Despite this low position, there’s a lot to love about Red State. Essentially a cult-like horror, it covers every base, from sex to religion (the whole plot presented as one preachy anti-church seminar) to violence (lots of violence, people die), and in that way, could easily appeal to Smith fans and non-Smith fans alike, as one very different offering from the director. Furthermore, the performances are memorable (Michael Parks is worth the watch alone) and it is visually brilliant, probably the best looking Smith film on this list as far as style goes. But by the time it had reached its conclusion, I couldn’t escape the question of “was that it?” The idea was there and it was a good one, but the execution was so thin, messy, and directionless that I couldn’t imagine the script to be any more than a few pages long. Simply put, it felt unfinished, as if it “almost worked”, which is why this is yet another one of Smith’s later efforts which received mixed reviews at best, perhaps rather swallowed as an example of where the man tried to make a movie just slightly beyond his capabilities. Which still does deserve some appreciation, granted.

Key Scene: It’s difficult because there doesn’t really feel like there are that many distinctive scenes here, but I guess the whole action-packed mid-section was quite exciting?
Recurring actors: Betty Aberlin; Ralph Garman; Michael Parks; Kevin Pollak; Stephen Root; Jennifer Schwalbach Smith

Worst To Best: Kevin Smith: 06. Jersey Girl

06. Jersey Girl (2004)

Smith took an admirable risk with Jersey Girl, turning focus away from his trademark vulgar humour, opting rather to tell a heartfelt family story, dealing with the tragedy of loss and the struggles of single parenthood. Unfortunately, it was a gaggy flop, critics quick to tear the casting apart without focusing on the actual movie itself, which I consider unfair. Although, it has to be said, the casting was atrocious. Affleck performs well but is hard to take seriously, Castro comes across unauthentic, Carlin is uncharacteristically forgettable, and ... J.Lo?? Ughhhh! In fact, only Tyler feels like the right choice for her role, but even the unavoidable Liv charm could not save this film from crawling along like some formulaic, bland, safe effort from a director who has built a reputation from doing the exact opposite. BUT ... somehow I cannot bring myself to dislike this film, as its sweet nature and feel-good cuteness is still a cry-worthy journey, and if nothing else, is a fresh glimpse into Smith’s rare mature side, fundamentally a respectable effort in regards to trying something different and not completely failing at it.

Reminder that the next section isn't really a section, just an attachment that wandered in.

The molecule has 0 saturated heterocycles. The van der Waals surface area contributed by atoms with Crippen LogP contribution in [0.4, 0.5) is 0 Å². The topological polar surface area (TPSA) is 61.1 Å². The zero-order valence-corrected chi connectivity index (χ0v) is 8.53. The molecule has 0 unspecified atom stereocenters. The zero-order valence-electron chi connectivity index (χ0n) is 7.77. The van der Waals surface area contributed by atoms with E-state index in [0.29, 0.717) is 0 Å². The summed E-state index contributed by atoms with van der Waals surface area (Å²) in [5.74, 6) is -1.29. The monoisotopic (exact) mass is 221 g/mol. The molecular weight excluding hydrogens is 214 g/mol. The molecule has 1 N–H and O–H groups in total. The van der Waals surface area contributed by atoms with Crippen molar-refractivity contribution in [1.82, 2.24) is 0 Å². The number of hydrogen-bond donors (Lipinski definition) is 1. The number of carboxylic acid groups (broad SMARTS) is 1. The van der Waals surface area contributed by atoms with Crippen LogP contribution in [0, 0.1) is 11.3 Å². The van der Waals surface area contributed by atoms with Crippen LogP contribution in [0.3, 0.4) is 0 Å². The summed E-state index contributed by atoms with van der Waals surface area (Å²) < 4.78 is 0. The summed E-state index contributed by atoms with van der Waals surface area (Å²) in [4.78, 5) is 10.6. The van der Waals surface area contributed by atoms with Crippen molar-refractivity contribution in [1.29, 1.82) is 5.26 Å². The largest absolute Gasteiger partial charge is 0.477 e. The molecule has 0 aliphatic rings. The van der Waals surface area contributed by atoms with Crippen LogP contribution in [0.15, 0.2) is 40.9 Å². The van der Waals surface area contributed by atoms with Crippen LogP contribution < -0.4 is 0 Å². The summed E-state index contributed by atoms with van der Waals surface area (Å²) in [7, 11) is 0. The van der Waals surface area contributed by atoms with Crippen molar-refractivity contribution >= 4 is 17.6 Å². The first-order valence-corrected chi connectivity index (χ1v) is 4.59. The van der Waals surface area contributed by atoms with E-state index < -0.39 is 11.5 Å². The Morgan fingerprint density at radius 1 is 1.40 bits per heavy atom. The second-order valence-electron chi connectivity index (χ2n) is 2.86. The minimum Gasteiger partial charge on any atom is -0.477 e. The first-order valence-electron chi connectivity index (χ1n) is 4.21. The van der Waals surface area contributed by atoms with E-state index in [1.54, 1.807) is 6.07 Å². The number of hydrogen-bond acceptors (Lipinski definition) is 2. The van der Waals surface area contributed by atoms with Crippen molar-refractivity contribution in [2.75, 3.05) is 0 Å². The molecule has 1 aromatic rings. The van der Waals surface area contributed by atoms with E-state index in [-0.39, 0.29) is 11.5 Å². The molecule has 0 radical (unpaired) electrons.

Key Scene: The whole Will Smith running gag is great.
Recurring actors: Betty Aberlin; Ben Affleck; Jason Biggs; George Carlin; Matt Damon; Dan Etheridge; Jason Lee; Ernest O'Donnell; Vincent Pereira; Stephen Root; Harley Quinn Smith; Jennifer Schwalbach Smith; John Willyung

Worst To Best: Kevin Smith: 05. Zack and Miri Make a Porno

05. Zack and Miri Make a Porno (2008)